In candy crush you have this daily booster wheel which spins around and you click stop to get your prize:

enter image description here

After you click Stop Wheel the spinning gradually slows down and you get some prize.

Is the outcome influenced at all by when you click stop, or is it just a random number generator? I.e. is there any possible strategy to "aim" for a particular bonus.

edit: Since many answers misunderstood this, the question was whether the outcome was influenced at all by when you click the button. The question was not whether the wheel's outcomes are uniformly distributed (they clearly are not).


6 Answers 6


It is partially random but not 100%.

For example, I have used this wheels over 100 times, if it is truly random I would hit the jackpot at least once. But that never happens, so when it comes to the jackpot, it is not random, it's fixed so the chance of getting the jackpot is very very small. I have seen the wheel about to stop on the jackpot but it will either stop before it or push to the next one.

In my experience, getting the lollipop was the easiest one.

You cannot influence the outcome of the wheel, so just click stop and then like the game, it all comes down to luck


It is completely random. There is nothing you can do to influence it.


While it may be "random", it is impossible that the odds of getting a jackpot is the same as the other power ups.

The jackpot occupies 1/8th of the wheel, meaning statistically speaking you have a 12.5% chance of hitting the jackpot every day you roll it. I only have anecdotal evidence here, but I've spun this thing well over a hundred times and not once hit the jackpot. I should be hitting the jackpot once every 8 days on average if the odds were representative of the wheel.

While I'm sure its possible to hit the jackpot once every blue moon, the wheel is most definitely NOT representative of the actual odds. The wheel here is random in the same way that a weighted dice is random; technically it's possible to roll any of the 6 numbers, and it gives the appearance of equal odds, but in reality some numbers are much less likely to be rolled.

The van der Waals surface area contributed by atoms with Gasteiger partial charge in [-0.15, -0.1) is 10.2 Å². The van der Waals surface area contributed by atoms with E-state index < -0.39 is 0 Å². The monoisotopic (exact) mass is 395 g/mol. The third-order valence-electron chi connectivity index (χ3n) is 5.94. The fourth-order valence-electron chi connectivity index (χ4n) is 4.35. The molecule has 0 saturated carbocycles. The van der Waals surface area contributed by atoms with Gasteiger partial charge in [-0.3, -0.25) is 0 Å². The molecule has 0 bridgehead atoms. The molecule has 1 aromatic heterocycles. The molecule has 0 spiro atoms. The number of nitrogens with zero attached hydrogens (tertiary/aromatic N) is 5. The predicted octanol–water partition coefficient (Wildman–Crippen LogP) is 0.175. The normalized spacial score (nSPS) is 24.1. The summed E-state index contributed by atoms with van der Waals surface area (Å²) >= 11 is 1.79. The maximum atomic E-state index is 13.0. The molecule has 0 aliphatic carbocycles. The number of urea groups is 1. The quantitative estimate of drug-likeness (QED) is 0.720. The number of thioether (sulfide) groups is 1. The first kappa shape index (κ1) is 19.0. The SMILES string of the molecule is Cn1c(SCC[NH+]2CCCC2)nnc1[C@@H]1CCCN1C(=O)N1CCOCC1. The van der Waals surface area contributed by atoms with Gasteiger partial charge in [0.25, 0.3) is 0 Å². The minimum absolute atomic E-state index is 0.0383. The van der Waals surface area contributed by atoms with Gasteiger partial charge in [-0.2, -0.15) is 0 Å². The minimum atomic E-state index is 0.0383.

• In game development these kinds of statistics mean exactly nothing. If it were true, every 8th spin would be quite a nice jackpot, and people would stack up on good items. Or in the new CS:GO every 10-15 opened case would be a 100-200$ knife. Find a random CS;GO case opening and you will see the ods visualized quite well. In maths terms, the chance to open a decent case, and hit a good part of the wheel above is close to 1%. And it depends on the game developer what the number is. Given it's King, I'd say the ods of rowing a devent thing in the wheel is something like 0.1% Commented Jan 18, 2016 at 9:11

It seems to be random and there is no way you can influence it.

However, you won't get 5 jackpots in 50 tries even though it seems to be one out of ten (personal experience).


Given it's a game, and a piece of software, and we aren't there yet, it's not random, as there is no such thing as true randomness in game (software) development. The randomness is based on a time stamp, and if enough info is present a hacker can guess what the random number would be, but i side-quested quite a bit.

In this and many many other games each item on the wheel has a "player wins this" value, that represents how often the wheel stops there, the higher the value, the more stops a player gets. Since I've never played the wheel myself and don't know what items are good and not I'll try to explain it with other examples.

In 8-ball-pool you get a "roulette" kind of thing once every 24h, with coin prices varying from 15 (or something) to like 500 000. The game developer has set the "player wins this" value to the 15 coins price to be like 95% and the "player wins this" of the 500 000 to be 0.0001% or something. This means that in 95% of the spins the player would win 15 coins, and only once every 10 000 spins you would get 500 000.

Much in the same way, you would only get crappy candy-crush awards on most of the spins, and really only once you MIGHT get jackpot, or whatever the best price is.

Shortly this is done by the developers to encourage players to comeback every day and spin the wheel and potentially play the game, yet (the developer) not lose money, by giving away great things (like 100s of dollars worth of in-game items)

Edit: if the developer has some decency the "player wins this" number wouldn't be zero, and the spinner would still be based on the semi-randomness programming offers, so even though the number is quite small, there is still chance to hit it.

Source: game development theory during my studies of Computer Science


No, it is not truly random, as other answers showed (with a truly random wheel, each sector would appear equally 1/8 times).

However, it is possible to win the Jackpot:

Screenshot of Jackpot

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